<html> <header> <script>

function myFunction(p1, p2) {
    return p1 * p2;
document.getElementById("demo").innerHTML = myFunction(4, 3);   
</script> </header> <body> <div id="demo"></div> </body> </html>

I don't understand why the above code does not show any value?

and why this one does?


<html> <body> <div id="demo"></div> <script>
    function myFunction(p1, p2) {
return p1 * p2;
document.getElementById("demo").innerHTML = myFunction(4, 3);
</script> </body> </html>

Why I cannot stated the js first then calling it? Why calling it first then stated the js?

5 Months
Discussion Span
Last Post by ryantroop

I think I see why. In program1 line 6 calls out an element "demo" and there is no such element.

Answer? "Bum code does nothing."


Javascript (JS) is a top down JIT. Which means if the DOM element exists before the JS gets called, it will be available for use.

In example 1, your function declaration and call happen before "demo" is available on the DOM (in the body element, however you want to think about it).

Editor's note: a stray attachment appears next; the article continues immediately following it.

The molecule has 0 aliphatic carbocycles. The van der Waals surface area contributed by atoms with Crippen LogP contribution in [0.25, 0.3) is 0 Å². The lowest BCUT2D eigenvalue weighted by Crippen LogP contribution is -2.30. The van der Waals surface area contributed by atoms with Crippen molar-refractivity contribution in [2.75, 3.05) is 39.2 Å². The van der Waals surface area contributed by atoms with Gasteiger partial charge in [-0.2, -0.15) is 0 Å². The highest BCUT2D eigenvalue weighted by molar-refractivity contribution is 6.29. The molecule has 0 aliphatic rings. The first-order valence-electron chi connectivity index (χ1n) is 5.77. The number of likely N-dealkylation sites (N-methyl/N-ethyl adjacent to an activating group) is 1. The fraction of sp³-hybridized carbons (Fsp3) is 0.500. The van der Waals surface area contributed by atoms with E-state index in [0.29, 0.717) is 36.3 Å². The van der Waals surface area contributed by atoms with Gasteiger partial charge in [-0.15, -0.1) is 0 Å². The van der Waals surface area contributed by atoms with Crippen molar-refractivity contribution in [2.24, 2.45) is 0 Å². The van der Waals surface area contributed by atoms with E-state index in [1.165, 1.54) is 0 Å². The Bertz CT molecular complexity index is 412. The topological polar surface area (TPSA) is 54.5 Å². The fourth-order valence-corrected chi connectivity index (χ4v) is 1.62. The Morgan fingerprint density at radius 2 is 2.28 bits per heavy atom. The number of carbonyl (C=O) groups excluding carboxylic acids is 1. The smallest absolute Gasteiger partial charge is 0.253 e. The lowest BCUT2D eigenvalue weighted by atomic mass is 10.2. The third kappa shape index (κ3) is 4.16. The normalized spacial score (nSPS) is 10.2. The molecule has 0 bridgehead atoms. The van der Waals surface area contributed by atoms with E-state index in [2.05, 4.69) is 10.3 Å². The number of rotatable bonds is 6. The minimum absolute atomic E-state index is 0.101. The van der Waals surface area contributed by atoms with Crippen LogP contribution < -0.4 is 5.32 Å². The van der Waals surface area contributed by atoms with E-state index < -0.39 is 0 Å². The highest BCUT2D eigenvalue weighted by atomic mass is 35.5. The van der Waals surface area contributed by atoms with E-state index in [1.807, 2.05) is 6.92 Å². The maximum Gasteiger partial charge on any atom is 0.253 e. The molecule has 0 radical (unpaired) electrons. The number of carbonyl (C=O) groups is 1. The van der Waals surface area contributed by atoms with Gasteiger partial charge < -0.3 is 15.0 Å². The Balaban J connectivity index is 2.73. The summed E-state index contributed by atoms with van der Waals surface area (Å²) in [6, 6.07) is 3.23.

In example 2, the element is declared first, and therefore available for JS to use.

In the wild, you will see a lot of websites put code library or include type script at the very bottom of the page for 2 reasons.
1 - you load the HTML and the DOM displays to the user even if there is a network hiccup to the provider (akamai, or whatever)
2 - you are guranteed all elements are rendered and available on the page

That said, the "right" or "javascript" way of doing this is to have a window "onload" handler (window.addEventListener("load", fnYourFunction)) which will fire off all script after the DOM has finished loading and has parsed all elements.

Link for reference: https://developer.mozilla.org/en-US/docs/Web/Events/load

Edit ---

This leads to some of the wonky ways that JS uses DOM elements and references them. For example, in your example #2 you could have just put :

demo.innerHTML = myFunction(4, 3); //dont do this youll make people mad.

because all elements get referenced in the global scope of JS

Edited by ryantroop: more info

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